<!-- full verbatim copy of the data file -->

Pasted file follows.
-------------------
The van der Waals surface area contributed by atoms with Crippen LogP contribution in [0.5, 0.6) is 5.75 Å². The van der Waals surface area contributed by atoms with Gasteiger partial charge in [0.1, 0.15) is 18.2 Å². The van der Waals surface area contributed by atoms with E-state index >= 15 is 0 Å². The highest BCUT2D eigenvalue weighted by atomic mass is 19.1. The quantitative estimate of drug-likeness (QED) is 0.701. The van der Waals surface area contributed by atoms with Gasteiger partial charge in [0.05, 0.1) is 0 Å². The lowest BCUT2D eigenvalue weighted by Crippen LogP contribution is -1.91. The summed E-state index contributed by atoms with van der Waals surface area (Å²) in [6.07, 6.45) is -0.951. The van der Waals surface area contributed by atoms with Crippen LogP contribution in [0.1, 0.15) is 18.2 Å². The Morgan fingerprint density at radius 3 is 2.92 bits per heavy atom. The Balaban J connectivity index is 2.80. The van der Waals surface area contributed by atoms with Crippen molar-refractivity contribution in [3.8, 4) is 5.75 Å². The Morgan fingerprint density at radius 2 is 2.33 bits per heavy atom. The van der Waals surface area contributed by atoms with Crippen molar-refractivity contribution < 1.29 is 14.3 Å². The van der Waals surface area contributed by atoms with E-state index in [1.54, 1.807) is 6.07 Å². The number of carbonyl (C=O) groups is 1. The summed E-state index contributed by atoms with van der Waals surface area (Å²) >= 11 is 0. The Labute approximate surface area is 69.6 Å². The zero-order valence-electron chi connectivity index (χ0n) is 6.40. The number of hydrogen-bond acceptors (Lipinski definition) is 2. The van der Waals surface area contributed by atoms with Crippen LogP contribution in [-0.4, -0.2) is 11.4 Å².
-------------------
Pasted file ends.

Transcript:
The van der Waals surface area contributed by atoms with Crippen LogP contribution in [0.5, 0.6) is 5.75 Å². The van der Waals surface area contributed by atoms with Gasteiger partial charge in [0.1, 0.15) is 18.2 Å². The van der Waals surface area contributed by atoms with E-state index >= 15 is 0 Å². The highest BCUT2D eigenvalue weighted by atomic mass is 19.1. The quantitative estimate of drug-likeness (QED) is 0.701. The van der Waals surface area contributed by atoms with Gasteiger partial charge in [0.05, 0.1) is 0 Å². The lowest BCUT2D eigenvalue weighted by Crippen LogP contribution is -1.91. The summed E-state index contributed by atoms with van der Waals surface area (Å²) in [6.07, 6.45) is -0.951. The van der Waals surface area contributed by atoms with Crippen LogP contribution in [0.1, 0.15) is 18.2 Å². The Morgan fingerprint density at radius 3 is 2.92 bits per heavy atom. The Balaban J connectivity index is 2.80. The van der Waals surface area contributed by atoms with Crippen molar-refractivity contribution in [3.8, 4) is 5.75 Å². The Morgan fingerprint density at radius 2 is 2.33 bits per heavy atom. The van der Waals surface area contributed by atoms with Crippen molar-refractivity contribution < 1.29 is 14.3 Å². The van der Waals surface area contributed by atoms with E-state index in [1.54, 1.807) is 6.07 Å². The number of carbonyl (C=O) groups is 1. The summed E-state index contributed by atoms with van der Waals surface area (Å²) >= 11 is 0. The Labute approximate surface area is 69.6 Å². The zero-order valence-electron chi connectivity index (χ0n) is 6.40. The number of hydrogen-bond acceptors (Lipinski definition) is 2. The van der Waals surface area contributed by atoms with Crippen LogP contribution in [-0.4, -0.2) is 11.4 Å².